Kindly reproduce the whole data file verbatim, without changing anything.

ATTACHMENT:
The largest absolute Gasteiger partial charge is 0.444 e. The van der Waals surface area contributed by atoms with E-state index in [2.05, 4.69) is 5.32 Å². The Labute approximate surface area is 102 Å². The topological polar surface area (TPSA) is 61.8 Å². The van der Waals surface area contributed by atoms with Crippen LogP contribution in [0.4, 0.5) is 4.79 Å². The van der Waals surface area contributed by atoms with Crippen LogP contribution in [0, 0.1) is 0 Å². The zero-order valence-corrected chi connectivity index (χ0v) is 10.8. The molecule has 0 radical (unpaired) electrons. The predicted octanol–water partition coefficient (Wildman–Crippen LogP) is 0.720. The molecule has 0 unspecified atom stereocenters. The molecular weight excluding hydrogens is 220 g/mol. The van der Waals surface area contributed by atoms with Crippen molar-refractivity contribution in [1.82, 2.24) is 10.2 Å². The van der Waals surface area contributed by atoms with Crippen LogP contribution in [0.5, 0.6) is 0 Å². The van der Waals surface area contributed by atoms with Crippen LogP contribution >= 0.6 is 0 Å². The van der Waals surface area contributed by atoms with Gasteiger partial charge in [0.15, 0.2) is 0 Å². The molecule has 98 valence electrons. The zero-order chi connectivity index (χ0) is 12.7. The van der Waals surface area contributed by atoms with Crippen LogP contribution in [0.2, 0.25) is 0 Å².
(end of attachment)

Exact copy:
The largest absolute Gasteiger partial charge is 0.444 e. The van der Waals surface area contributed by atoms with E-state index in [2.05, 4.69) is 5.32 Å². The Labute approximate surface area is 102 Å². The topological polar surface area (TPSA) is 61.8 Å². The van der Waals surface area contributed by atoms with Crippen LogP contribution in [0.4, 0.5) is 4.79 Å². The van der Waals surface area contributed by atoms with Crippen LogP contribution in [0, 0.1) is 0 Å². The zero-order valence-corrected chi connectivity index (χ0v) is 10.8. The molecule has 0 radical (unpaired) electrons. The predicted octanol–water partition coefficient (Wildman–Crippen LogP) is 0.720. The molecule has 0 unspecified atom stereocenters. The molecular weight excluding hydrogens is 220 g/mol. The van der Waals surface area contributed by atoms with Crippen molar-refractivity contribution in [1.82, 2.24) is 10.2 Å². The van der Waals surface area contributed by atoms with Crippen LogP contribution in [0.5, 0.6) is 0 Å². The van der Waals surface area contributed by atoms with Crippen LogP contribution >= 0.6 is 0 Å². The van der Waals surface area contributed by atoms with Gasteiger partial charge in [0.15, 0.2) is 0 Å². The molecule has 98 valence electrons. The zero-order chi connectivity index (χ0) is 12.7. The van der Waals surface area contributed by atoms with Crippen LogP contribution in [0.2, 0.25) is 0 Å².